• Village elder says he registered 1,640 households with an average of five people per household in his area but none has received any food so far.
• Mikindani ward administrator, however, tells residents food being distributed will reach them.
Residents of Kibarani slums in Mombasa have said they have not benefited from interventions to cushion wananchi from the effects of coronavirus.
The government last month said it had started a food distribution programme for slum residents to cushion vulnerable families.
But Kibarani residents said they are yet to receive water tanks to encourage handwashing in efforts to keep the virus at bay by maintaining hygiene.
Speaking on Friday during a sensitisation meeting with lobby group Haki Yetu, they said they feel neglected adding that they have not received face masks.
The group donated masks, sanitiser and water tanks.
Haki Yetu executive director Gabriel Dolan said Kibarani is a special-need area that must not be forgotten in any government programme.
“Other areas have received food. But this one is seen as less important. Even the National Hygiene Programme was not rolled out here,” the Catholic priest said.
Speaking at the meeting, the youth said they have been forced to become proactive as their wait for government interventions has ‘borne little fruit’.
“We see the county and national government donate masks, water tanks and food in other areas. But nothing of that sort here. We are left all alone,” Okoa Kibarani Youth spokesperson Michael Okeyo said.
Okoa Kibarani Youth is a community-based organisation formed by the youth to push for and find solutions for the myriad problems facing the slums.
Kibarani slums are estimated to have at least 25,000 people.
It has been divided into smaller areas including Kibarani Tulieni, which is the biggest and most populated and whose village elder is Alex Omwega; Kibarani Bogobogo Centre under Alex Wafula; Kibarani Bogobogo ya Chini under Kiti Mwazuma; and Kibarani Baharini under Margaret Nyagasi.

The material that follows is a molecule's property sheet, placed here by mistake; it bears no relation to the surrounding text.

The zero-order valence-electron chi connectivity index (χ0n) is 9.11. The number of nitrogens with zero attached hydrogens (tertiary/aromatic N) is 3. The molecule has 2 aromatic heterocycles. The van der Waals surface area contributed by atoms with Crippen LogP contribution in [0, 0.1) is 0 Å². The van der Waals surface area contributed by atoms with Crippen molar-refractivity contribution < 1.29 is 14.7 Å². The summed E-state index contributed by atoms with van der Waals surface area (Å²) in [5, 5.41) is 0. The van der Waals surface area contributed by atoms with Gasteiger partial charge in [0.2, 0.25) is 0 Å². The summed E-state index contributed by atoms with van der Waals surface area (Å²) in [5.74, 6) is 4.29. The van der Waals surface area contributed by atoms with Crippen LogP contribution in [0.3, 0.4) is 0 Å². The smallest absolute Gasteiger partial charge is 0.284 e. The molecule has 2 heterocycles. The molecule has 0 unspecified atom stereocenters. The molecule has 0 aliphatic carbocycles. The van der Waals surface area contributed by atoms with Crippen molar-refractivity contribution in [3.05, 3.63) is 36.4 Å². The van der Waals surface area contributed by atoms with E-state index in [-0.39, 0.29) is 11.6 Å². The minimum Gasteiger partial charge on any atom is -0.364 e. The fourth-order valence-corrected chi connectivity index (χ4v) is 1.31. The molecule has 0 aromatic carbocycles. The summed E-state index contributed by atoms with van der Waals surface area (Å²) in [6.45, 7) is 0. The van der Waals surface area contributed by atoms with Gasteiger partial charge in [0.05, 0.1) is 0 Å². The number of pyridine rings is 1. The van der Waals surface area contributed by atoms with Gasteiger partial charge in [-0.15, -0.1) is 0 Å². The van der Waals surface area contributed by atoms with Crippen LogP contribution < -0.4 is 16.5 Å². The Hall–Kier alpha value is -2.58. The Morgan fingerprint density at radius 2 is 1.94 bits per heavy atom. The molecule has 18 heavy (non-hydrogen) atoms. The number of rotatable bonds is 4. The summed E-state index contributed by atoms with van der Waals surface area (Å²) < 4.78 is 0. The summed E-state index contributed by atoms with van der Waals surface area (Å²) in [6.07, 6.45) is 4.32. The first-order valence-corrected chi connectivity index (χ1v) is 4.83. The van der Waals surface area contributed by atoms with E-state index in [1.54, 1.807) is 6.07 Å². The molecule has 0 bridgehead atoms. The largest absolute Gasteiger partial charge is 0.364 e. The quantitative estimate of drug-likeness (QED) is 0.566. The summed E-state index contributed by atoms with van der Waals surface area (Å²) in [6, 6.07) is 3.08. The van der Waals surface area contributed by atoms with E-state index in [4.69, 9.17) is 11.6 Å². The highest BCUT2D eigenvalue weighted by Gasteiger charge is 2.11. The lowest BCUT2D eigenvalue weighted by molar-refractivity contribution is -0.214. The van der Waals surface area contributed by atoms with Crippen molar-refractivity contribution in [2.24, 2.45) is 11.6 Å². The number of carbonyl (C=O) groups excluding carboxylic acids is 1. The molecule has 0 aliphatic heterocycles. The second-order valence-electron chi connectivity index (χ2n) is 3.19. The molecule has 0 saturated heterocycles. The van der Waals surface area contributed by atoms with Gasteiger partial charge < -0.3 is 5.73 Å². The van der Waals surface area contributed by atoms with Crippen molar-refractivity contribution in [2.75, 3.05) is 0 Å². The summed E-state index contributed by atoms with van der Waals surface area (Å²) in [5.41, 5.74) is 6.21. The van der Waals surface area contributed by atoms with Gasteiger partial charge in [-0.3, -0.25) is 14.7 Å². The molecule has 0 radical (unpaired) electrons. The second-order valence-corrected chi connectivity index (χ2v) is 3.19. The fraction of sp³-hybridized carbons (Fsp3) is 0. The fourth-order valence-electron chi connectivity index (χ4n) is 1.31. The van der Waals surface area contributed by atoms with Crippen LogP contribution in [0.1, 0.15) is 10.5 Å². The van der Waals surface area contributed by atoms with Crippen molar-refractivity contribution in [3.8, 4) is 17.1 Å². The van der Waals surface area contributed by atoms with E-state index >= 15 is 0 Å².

Speaking to the Star on phone on Sunday, Omwega said Kibarani is left out of many programmes because people do not know about it.
“Not many people know of this slum area. They just hear Kibarani but do not know where it is. This area is very big. It might be easily the biggest slum in Mombasa,” Omwega said.
The village elder said he registered 1,640 households with an average of five people per household in his area but none has received any food so far.
Mikindani ward administrator Gideon Musyoka, however, told the residents on Friday that the county food being distributed will reach them.
He said they started with Bangladesh slums, then went to Miritini after which they will go to Kibarani.
However, Okoa Kibarani Youth chair Wycliffe Owuor said they see only certain individuals getting food.
“When we ask, we are told those are donated by individuals and not the county government yet they are branded county government,” Owuor said.
He also questioned the criteria used to pick the 2,000 youth for the National Hygiene Programme rolled out by President Uhuru on April 25.
He said all the 2,000 youth in Jomvu subcounty were picked from Bangladesh.
“What criteria did they use to choose the 2,000 people to work under that programme?” Owuor asked.
Kibarani assistant chief Sudi Hamisi, however, said the National Hygiene Programme in Mombasa was designated for Bangladesh slums in Jomvu; Tudor Moroto slums in Mvita and Ziwa la Ng’ombe slums in Nyali subcounties only.
“In Bangladesh, we picked 75 per cent of the youth from Bangladesh so that we fill the remaining 25 per cent from other areas including Kibarani,” Hamisi said.
He said the programme has been expanded in Mombasa to include Old Town area of Mvita subcounty because it was under the cessation of movement orders.
“Recruitment is still being done there. It is yet to start,” the assistant chief said.
The NHP pays the 2,000 per subcounty Sh653 per day for five days a week.
The programme will be expanded gradually.
Owuor and Okoa Kibarani Youth patron Benta Auma said Kibarani slums has only one water point where all residents fetch water.
“Social distancing is hard to achieve in that area because people scramble for the precious commodity,” Owuor said.
They called for more interventions.
Edited by R.Wamochie